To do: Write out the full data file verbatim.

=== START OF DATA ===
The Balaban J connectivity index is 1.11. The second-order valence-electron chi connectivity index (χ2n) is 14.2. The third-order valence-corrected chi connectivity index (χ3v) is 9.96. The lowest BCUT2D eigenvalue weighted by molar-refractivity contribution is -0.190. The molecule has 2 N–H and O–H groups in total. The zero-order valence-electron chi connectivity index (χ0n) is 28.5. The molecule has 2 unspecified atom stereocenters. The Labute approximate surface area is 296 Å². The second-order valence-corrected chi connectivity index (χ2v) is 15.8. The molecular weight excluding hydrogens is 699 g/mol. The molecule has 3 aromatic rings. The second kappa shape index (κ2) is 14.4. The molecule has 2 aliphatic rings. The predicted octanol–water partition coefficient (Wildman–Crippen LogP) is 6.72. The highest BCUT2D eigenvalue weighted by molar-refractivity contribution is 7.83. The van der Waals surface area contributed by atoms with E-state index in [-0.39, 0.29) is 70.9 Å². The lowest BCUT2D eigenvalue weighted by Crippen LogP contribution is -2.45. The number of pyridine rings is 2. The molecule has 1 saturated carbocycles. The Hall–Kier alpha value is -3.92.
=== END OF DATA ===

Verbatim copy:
The Balaban J connectivity index is 1.11. The second-order valence-electron chi connectivity index (χ2n) is 14.2. The third-order valence-corrected chi connectivity index (χ3v) is 9.96. The lowest BCUT2D eigenvalue weighted by molar-refractivity contribution is -0.190. The molecule has 2 N–H and O–H groups in total. The zero-order valence-electron chi connectivity index (χ0n) is 28.5. The molecule has 2 unspecified atom stereocenters. The Labute approximate surface area is 296 Å². The second-order valence-corrected chi connectivity index (χ2v) is 15.8. The molecular weight excluding hydrogens is 699 g/mol. The molecule has 3 aromatic rings. The second kappa shape index (κ2) is 14.4. The molecule has 2 aliphatic rings. The predicted octanol–water partition coefficient (Wildman–Crippen LogP) is 6.72. The highest BCUT2D eigenvalue weighted by molar-refractivity contribution is 7.83. The van der Waals surface area contributed by atoms with E-state index in [-0.39, 0.29) is 70.9 Å². The lowest BCUT2D eigenvalue weighted by Crippen LogP contribution is -2.45. The number of pyridine rings is 2. The molecule has 1 saturated carbocycles. The Hall–Kier alpha value is -3.92.